Gripping narrative non-fiction with STEM and social justice themes that proves cities can be surprisingly wild places—and why understanding urban nature matters.
What can city bees tell us about climate change? How are we changing coyote behavior? And what the heck is a science bike? Featuring the work of a diverse group of eleven scientists—herself included!—Dr. Cylita Guy shows how studying urban wildlife can help us make cities around the world healthier for all of their inhabitants. In the process, Guy reveals how social injustices like racism can affect not only how scientists study city wildlife, but also where urban critters are likelier to thrive. Sidebars include intriguing animal facts and the often-wacky tools used by urban ecologists, from a ratmobile to a bug vacuum. Cornelia Li’s engaging illustrations bring the scientists’ fieldwork adventures to life, while urban ecology challenges encourage readers to look for signs of wildlife in their own neighborhoods.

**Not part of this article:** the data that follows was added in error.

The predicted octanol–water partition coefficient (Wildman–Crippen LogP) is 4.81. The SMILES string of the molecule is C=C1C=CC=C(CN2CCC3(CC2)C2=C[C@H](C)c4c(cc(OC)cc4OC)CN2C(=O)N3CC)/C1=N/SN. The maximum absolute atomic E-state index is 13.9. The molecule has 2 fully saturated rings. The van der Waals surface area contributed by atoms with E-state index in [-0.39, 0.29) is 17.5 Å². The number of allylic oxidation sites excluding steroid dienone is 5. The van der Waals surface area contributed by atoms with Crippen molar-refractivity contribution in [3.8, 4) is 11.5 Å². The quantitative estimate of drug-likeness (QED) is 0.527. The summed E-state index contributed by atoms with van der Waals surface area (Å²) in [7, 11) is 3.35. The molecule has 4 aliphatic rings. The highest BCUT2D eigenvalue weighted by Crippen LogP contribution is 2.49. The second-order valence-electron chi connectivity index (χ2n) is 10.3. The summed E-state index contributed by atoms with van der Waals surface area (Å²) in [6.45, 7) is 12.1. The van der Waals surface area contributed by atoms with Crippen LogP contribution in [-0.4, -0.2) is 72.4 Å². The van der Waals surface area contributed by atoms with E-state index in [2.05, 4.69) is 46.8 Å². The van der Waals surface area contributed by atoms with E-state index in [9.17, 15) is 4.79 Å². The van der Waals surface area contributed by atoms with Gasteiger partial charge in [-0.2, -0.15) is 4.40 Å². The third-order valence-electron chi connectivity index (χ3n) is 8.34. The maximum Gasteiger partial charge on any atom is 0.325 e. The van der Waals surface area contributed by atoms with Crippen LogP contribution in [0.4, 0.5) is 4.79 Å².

Available on NetGalley
Average rating from 8 members
The friendly, easy-to-read style and interesting and important information about urban ecology make this book a stand-out title. Not only will readers learn about urban ecology, but they will also learn about the unique tools used by scientists, get a sense of each scientist featured, and read anecdotes and information about their work. Also important are the issues of social equity raised throughout the book. This is a wonderful book for independent reading, but also useful in social studies and science classrooms. Informative and engaging topics about how people and animals live together in urban environments.
This is one of the coolest books I have encountered in a while! I am a science junkie, but the concept of this book is completely original! There is excellent info on animals, cool techniques that scientists use, and social justice themes are tied in. An excellent STEM book for grade-school kids, and while anyone would benefit from it- it will do nicely to bring cities into the "nature" mix, something that doesn't happen often enough.